With the opening of the country following the 1990 democratic changes, religious groups began to arrive to provide humanitarian assistance and open new churches. Some friction between missionary groups and citizens developed because assistance was mixed with proselytizing activities. Proselytizing by registered religious groups is allowed, although a Ministry of Education directive bans mixing foreign language or other training with religious teaching or instruction. The edict is enforced, particularly in the capital area. Contacts with coreligionists outside the country are allowed.

Foreign missionaries include Roman Catholics, various evangelical Protestant groups, the Church of Jesus Christ of Latter-Day Saints, Jehovah's Witnesses, Seventh-Day Adventists, and adherents of the Baha'i Faith. Some of these groups are still in the process of registering with the Ministry of Justice; the process is protracted for some groups, but others are registered quickly. In the first half of 1999, two new churches were opened in Ulaanbaatar. The religious groups are being granted the right to hold church services and have their own church buildings in addition to operating charitable institutions.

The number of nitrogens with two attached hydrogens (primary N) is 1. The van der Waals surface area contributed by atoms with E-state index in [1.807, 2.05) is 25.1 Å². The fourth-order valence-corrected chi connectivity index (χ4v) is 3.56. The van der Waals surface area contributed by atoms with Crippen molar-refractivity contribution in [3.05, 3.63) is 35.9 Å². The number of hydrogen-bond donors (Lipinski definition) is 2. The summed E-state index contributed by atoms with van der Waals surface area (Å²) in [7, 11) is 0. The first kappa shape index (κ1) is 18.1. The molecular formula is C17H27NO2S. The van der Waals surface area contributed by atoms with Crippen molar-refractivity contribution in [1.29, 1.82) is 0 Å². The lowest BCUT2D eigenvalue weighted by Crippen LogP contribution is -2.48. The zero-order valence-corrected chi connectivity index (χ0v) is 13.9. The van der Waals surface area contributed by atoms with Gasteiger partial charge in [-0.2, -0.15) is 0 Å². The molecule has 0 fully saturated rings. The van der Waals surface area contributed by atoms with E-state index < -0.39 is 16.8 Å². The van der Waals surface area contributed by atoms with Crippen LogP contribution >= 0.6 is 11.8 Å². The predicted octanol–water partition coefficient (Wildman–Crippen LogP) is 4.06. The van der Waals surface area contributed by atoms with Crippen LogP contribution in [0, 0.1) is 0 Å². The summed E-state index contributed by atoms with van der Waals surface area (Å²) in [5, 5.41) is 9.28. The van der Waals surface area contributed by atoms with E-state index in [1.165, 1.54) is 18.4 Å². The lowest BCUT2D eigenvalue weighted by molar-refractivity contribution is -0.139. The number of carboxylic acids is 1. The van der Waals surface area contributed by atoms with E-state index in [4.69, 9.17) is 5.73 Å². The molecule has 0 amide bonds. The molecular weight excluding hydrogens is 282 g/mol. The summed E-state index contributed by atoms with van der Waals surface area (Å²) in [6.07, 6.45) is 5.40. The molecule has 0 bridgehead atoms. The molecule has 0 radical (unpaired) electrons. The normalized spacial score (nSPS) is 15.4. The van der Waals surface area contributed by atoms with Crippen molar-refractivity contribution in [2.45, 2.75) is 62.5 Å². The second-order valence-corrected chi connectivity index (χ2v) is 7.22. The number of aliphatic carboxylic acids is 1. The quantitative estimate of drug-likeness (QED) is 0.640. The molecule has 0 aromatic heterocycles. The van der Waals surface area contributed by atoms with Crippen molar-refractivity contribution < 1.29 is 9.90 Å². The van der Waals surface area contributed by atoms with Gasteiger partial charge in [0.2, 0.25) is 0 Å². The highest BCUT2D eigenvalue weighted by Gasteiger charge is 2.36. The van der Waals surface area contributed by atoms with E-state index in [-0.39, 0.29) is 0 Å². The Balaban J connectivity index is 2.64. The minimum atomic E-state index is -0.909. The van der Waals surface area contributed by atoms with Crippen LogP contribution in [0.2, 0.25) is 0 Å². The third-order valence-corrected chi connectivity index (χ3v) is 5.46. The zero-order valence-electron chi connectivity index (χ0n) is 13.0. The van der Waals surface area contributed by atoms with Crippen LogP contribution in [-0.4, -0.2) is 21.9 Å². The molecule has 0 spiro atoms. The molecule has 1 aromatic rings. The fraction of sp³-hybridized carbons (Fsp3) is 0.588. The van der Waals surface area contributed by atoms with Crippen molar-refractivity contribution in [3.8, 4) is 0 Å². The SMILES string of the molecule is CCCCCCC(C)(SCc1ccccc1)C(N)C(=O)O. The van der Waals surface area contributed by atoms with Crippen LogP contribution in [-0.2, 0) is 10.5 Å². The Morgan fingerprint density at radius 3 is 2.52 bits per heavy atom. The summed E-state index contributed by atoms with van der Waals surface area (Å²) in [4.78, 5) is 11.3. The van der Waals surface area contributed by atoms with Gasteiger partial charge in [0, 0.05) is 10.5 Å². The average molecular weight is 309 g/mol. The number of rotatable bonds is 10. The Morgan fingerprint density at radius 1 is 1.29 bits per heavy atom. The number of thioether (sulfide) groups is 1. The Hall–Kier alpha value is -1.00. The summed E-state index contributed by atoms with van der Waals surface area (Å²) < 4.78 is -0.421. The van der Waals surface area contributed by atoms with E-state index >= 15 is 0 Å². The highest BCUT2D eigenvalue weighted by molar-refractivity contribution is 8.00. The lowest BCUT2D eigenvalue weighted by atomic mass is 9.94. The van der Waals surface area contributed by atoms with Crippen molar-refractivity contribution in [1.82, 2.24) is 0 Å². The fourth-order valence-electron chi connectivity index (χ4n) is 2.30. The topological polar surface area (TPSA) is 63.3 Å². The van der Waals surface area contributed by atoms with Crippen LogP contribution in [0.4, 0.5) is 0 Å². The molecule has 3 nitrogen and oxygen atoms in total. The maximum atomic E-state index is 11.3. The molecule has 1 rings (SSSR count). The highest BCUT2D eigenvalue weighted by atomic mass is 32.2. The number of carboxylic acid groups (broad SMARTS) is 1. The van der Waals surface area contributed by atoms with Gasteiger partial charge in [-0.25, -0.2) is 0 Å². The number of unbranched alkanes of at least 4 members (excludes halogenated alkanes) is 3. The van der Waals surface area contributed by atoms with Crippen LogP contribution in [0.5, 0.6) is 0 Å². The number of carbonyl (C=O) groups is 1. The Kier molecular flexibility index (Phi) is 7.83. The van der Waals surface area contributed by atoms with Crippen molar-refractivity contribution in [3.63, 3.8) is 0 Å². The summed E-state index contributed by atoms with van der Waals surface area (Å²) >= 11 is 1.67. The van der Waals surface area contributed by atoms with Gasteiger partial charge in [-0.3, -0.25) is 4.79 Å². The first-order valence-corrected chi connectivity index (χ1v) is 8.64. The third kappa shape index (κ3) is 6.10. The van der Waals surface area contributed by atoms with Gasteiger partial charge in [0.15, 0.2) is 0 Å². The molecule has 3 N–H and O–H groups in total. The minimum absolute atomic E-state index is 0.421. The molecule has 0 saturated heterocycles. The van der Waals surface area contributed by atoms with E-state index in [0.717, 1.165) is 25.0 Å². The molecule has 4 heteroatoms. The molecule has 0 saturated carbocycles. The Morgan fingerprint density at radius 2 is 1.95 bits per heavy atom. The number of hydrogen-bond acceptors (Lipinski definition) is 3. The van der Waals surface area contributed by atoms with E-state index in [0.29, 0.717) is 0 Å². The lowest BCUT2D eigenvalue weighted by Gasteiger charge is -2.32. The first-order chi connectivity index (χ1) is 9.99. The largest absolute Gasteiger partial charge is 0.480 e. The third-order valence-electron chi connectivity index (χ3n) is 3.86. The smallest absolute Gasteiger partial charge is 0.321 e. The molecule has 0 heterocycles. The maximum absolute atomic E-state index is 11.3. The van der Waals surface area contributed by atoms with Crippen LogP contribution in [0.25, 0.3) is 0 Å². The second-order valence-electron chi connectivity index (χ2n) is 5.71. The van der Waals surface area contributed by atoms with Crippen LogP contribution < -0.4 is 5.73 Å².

There are no government-sponsored ecumenical activities.

There was no change in the status of respect for religious freedom during the period covered by this report.

There were no reports of religious detainees or prisoners.

There were no reports of the forced religious conversion of minor U.S. citizens who had been abducted or illegally removed from the United States, or of the Government's refusal to allow such citizens to be returned to the United States.

Section II. Societal Attitudes

Relations between the various religious communities are amicable, but there are no significant ecumenical movements or interfaith dialog. Citizens generally are tolerant of the beliefs of others, and there are no reports of religiously motivated violence, although there has been some friction between missionary groups and citizens because assistance was mixed with proselytizing activity (see Section I).

Section III. U.S. Government Policy

U.S. Embassy officials have discussed with midlevel bureaucrats specific registration difficulties encountered by Christian churches. These discussions focused attention on U.S. concern for religious freedom and opposition to corruption; they resulted in a clarification of the requirements for registration.

U.S. Embassy representatives also have met with Buddhist leaders, usually in courtesy calls associated with visits by U.S. delegations. Additionally, embassy officials have met with the Dalai Lama's regional representative and representatives of U.S.-based religious and humanitarian organizations. The Embassy also maintains contact with the staff of the local office of the United Nations High Commissioner for Refugees to discuss human rights and religious freedom.

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Revised last: 10-09-1999